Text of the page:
Turntables: How to Choose
It may come as a bit of a surprise to some, but turntables are making a comeback these days. And we're also witnessing a growing number of popular recording artists releasing new titles on vinyl for music fans. So whether you grew up spinning albums and have an extensive collection, or you're just discovering the warm, analog sound that records can provide, one thing's for sure — you'll need a good turntable to play them on.
At their most basic level, turntables are relatively simple devices designed to smoothly spin vinyl LPs at a constant rate of speed. But how precisely a turntable performs that task largely determines how faithfully it can reproduce your music.
Today's turntables offer a wide variety of features to give you what you need to enjoy your LP collection. Below, we've outlined some common features and options that you'll come across when you shop, and what they mean so you can decide which ones best fit your needs. [Shop for turntables.]
|This belt-drive turntable's floating mount design physically isolates the motor from the chassis to reduce vibration and noise. (Marantz TT-15S1 shown)|
Belt drive vs. direct drive
One of the most basic design differences is the way in which a turntable spins the platter. Most players accomplish this in one of two ways: belt drive or direct drive.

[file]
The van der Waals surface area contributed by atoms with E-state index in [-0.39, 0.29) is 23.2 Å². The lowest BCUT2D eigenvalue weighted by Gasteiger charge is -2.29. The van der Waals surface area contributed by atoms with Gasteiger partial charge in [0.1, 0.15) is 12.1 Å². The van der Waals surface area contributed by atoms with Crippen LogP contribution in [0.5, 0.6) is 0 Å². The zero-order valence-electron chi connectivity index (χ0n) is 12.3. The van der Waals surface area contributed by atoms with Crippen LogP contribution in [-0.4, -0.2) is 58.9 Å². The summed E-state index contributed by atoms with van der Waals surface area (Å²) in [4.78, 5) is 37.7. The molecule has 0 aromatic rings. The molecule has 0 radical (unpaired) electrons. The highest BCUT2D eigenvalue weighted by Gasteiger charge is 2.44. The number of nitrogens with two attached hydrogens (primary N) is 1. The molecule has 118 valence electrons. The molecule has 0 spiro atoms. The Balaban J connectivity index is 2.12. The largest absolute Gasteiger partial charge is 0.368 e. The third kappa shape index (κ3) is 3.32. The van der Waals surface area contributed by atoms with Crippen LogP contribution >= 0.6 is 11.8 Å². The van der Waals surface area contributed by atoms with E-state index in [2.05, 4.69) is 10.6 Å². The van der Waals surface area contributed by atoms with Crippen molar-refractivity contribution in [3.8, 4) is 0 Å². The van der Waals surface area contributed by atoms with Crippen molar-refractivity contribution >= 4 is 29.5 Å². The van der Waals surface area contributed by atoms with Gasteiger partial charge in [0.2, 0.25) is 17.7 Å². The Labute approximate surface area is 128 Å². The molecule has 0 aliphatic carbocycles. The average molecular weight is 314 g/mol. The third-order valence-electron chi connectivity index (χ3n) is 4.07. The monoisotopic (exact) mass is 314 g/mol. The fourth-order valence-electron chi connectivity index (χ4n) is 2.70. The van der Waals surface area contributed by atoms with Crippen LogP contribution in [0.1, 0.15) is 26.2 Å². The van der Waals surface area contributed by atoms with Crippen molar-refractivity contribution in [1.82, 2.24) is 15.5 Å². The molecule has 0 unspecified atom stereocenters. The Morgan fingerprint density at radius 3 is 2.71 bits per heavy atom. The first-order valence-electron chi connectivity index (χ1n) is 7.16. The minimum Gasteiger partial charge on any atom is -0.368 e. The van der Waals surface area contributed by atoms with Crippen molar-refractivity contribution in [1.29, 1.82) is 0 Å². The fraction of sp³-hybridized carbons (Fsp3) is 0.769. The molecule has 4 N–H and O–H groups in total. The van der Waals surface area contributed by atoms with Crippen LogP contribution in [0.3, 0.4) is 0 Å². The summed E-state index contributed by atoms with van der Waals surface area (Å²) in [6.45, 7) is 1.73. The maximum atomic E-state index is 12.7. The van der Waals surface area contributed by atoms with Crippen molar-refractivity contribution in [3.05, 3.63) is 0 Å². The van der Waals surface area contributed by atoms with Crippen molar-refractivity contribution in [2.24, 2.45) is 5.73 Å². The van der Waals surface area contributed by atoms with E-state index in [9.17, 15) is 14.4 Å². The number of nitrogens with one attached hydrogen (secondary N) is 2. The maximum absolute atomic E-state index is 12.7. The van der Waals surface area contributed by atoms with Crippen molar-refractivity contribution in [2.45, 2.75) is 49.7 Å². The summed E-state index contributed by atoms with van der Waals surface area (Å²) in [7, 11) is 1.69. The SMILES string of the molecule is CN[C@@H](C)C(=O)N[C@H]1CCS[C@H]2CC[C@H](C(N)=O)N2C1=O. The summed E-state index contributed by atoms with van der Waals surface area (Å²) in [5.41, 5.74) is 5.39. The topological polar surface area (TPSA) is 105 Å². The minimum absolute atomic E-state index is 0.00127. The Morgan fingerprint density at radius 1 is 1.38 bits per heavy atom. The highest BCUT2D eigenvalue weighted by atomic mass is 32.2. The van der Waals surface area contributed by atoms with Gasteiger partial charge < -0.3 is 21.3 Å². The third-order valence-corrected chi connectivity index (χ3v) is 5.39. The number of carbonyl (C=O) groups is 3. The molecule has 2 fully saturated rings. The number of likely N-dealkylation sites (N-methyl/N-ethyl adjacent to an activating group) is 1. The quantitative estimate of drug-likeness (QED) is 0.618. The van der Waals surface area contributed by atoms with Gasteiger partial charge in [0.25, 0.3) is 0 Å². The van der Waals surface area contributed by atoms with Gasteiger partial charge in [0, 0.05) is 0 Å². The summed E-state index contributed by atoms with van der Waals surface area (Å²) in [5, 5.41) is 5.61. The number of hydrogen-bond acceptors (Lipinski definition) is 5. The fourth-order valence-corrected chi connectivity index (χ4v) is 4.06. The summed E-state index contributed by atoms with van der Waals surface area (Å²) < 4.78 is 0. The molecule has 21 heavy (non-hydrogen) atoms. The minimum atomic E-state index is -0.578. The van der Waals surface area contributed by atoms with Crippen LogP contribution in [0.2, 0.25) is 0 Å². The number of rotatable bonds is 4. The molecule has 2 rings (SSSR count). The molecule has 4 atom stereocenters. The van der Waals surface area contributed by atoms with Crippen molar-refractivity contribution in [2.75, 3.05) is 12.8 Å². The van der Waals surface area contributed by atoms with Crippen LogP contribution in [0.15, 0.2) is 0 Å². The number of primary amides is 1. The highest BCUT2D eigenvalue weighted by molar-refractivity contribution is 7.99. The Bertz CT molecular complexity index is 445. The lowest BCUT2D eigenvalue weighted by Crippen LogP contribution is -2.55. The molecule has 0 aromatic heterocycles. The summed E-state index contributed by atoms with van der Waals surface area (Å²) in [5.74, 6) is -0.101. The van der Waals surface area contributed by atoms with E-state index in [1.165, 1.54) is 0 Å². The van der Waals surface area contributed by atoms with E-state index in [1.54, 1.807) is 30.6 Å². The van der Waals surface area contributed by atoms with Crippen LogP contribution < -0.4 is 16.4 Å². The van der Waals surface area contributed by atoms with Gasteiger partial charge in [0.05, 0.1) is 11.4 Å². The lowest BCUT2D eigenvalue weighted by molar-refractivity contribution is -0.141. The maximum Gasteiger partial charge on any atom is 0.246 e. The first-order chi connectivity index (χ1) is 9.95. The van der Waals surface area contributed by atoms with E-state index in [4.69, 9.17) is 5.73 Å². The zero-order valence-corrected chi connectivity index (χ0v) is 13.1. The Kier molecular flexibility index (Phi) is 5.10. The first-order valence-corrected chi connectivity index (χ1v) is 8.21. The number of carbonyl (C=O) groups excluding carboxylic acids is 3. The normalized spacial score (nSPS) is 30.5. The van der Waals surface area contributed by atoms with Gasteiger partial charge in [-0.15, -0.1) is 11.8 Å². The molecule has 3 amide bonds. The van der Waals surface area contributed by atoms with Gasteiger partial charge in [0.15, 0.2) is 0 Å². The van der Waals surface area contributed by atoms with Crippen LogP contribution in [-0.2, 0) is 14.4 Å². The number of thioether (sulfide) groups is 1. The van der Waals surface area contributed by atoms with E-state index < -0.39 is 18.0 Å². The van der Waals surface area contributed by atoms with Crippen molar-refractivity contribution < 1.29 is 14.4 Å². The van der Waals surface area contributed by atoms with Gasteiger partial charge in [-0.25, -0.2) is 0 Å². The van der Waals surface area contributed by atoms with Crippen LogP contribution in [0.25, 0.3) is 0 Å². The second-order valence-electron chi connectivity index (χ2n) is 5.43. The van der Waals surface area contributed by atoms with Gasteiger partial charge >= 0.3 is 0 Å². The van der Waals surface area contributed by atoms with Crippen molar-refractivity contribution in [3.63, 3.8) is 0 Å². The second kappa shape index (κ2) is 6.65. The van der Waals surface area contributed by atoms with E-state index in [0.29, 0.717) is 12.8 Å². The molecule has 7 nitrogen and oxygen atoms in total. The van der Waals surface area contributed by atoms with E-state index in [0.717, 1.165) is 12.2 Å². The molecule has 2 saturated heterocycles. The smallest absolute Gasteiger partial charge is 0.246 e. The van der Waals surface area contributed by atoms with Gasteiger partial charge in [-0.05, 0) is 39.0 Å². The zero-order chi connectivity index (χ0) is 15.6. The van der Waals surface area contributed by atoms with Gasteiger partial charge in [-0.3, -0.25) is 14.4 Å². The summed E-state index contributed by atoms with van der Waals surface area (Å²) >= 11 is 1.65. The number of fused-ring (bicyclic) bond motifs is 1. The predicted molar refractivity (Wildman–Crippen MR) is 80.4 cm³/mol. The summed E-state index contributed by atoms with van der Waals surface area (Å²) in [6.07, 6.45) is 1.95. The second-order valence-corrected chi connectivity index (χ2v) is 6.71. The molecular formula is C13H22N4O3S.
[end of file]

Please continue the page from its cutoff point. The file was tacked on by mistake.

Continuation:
A belt drive turntable's platter rests on top of a bearing as it rotates, with the motor mounted off to the side. The platter connects to the motor that spins it by a rubber belt. The belt also acts as a shock absorber to prevent the noise and vibration generated by the motor from reaching the platter. Isolating the platter from the motor in this way results in less noise being transmitted to the tonearm and out through your audio system.
Direct drive models place the platter directly on the shaft of the turntable's motor, so it requires no belt to spin your records. This design offers highly consistent speed for accurate sound with reduced wow and flutter. DJs like direct drive turntables because they let you spin the platter backwards to create special sound effects, and because their relatively simple design offers great reliability.
Manual versus automatic operation
Turntables that feature automatic operation are the most convenient to use. Simply place your album on the platter and push a button. The turntable will lift the tonearm, move it over the record's lead-in groove, and begin playing. At the end of the album, the turntable automatically returns the tonearm to its original position and shuts itself off.
Manual 'tables, on the other hand, require that you lift the tonearm by hand, place it in the grooves of the record, and shut it off yourself at the end of play. To assist with this process, most turntables have a cueing lever or manual lifter mechanism that safely suspends the tonearm above the record, then gently lowers the needle into the grooves. This allows you to more easily begin playback wherever you want, just in case you'd like to skip to a song in the middle of a side.
So which type of turntable will work best for you? If you're looking to push the sonic envelope in a higher-end system, a manual model might be the ticket. Many audiophiles feel that the simpler design of a manual turntable provides greater precision and sonic accuracy. Of course, if you want the most convenient operation or if your hands aren't the steadiest, an automatic player is probably a wise choice.